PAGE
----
Therapist's Advice For Trust When You're Dating Someone Who Has Cheated Before - Exclusive

When your significant other tells you that they've cheated on their past partners, it can immediately cast a shadow on the relationship. While it's commendable that your partner told you they were unfaithful, how you proceed after receiving such news can bring up a lot of emotions and questions. For example, will they do it to you too? When it comes to facts and figures regarding cheating, definitive answers can be a little iffy, but a 2017 study had some interesting findings.

According to the study published in the Archives of Sexual Behavior, people who had cheated in their first relationship were three times more likely to do it in their relationships that followed. The same study found that those who had experienced infidelity by a partner were twice as likely to be cheated on again compared to those who had never been cheated on. Not only does this research sort of confirm the "once a cheater, always a cheater" mantra, but it also suggests that people who have been cheated on just might be subconsciously attracted to cheaters in general. 

While this study is telling, it doesn't mean it's an accurate assessment of everyone who's ever cheated. People cheat for a myriad of reasons and just because they've done it before with others, doesn't mean they haven't moved past such behavior. In an exclusive interview with, Kalley Hartman, LMFT at Ocean Recovery, shares advice on how to trust the person you're dating when they've cheated on past partners. 

Ask your partner to explain the circumstances

As much as you may not want to know the details about their cheating, turning a blind eye to problematic behavior won't get you anywhere. In fact, you deserve to know everything about their infidelity. Don't just let them drop the bomb and move on. Ask for the specifics. Get to the heart of the matter. It's only in knowing the ins and outs of their cheating that you'll be able to understand or, in some cases, not understand why they did what they did.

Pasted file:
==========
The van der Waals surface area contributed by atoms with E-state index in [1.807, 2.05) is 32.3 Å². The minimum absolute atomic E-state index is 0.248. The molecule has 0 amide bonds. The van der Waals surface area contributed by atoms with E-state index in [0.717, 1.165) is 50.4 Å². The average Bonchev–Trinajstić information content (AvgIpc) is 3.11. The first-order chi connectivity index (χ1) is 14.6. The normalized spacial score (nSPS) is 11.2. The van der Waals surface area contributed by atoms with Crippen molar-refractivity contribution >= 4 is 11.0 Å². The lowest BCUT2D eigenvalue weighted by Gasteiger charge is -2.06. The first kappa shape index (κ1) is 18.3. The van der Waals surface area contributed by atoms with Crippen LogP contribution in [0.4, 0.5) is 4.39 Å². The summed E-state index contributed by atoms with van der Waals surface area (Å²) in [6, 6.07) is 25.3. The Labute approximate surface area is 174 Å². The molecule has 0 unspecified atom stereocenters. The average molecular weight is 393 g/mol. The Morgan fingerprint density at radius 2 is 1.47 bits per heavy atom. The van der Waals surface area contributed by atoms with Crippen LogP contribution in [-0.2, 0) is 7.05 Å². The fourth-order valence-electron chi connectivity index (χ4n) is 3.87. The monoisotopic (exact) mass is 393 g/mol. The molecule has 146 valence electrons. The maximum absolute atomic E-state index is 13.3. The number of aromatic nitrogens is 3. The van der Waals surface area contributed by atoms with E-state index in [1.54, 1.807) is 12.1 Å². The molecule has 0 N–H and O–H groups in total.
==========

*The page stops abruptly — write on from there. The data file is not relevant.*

"Talk openly and honestly with your partner about their past behaviors," Kalley Hartman tells exclusively. "Ask them to share more details, such as when the infidelity occurred, how they responded to it, and what steps have been taken since then to ensure that it won't happen again. This can help you gain insight into both their thought processes and actions regarding the cheating behavior so you can make an informed decision on whether or not you want to stay in the relationship."

For a lot of people, cheating is a non-negotiable even if it didn't happen to them. You're allowed to be upset, angry, disappointed, and sad. You're also allowed to give them the third degree about it for your own peace of mind. In talking about their cheating with them until you've exhausted the subject, you can ideally get to a place where you know what's the right move going forward. 

Decide what's best for you

Because most people don't want to run the risk of being cheated on, what you decide to do once you know about their past is entirely up to you. You might be able to get over the fact if their cheating was the result of a relationship that had soured and your partner found love with someone else for the long term. Whereas a long parade of drunken one-nightstands may not evoke such understanding.

"It is definitely not being 'unfair' if it is something you can't get [past]," Hartman exclusively explained to "Everyone has the right to decide what they are comfortable with in a relationship... Staying with someone [you] don't trust or haven't forgiven will only build more distrust and resentment." But while the inability to trust your partner based on this news makes sense, as Hartman points out, ending things with someone whose past includes cheating, prevents them "from growing and communicating openly with their partner." It really comes down to what you know about them, the type of cheating it was, and whether you're okay with it. Although there may be no "good" type of infidelity, there are different levels that can have varying effects on people and how safe and secure they feel in their relationship. When your emotional and mental health is at stake, no one can fault you for deciding you'd rather not pursue a relationship with someone who has a cheating past. 

Share your insecurities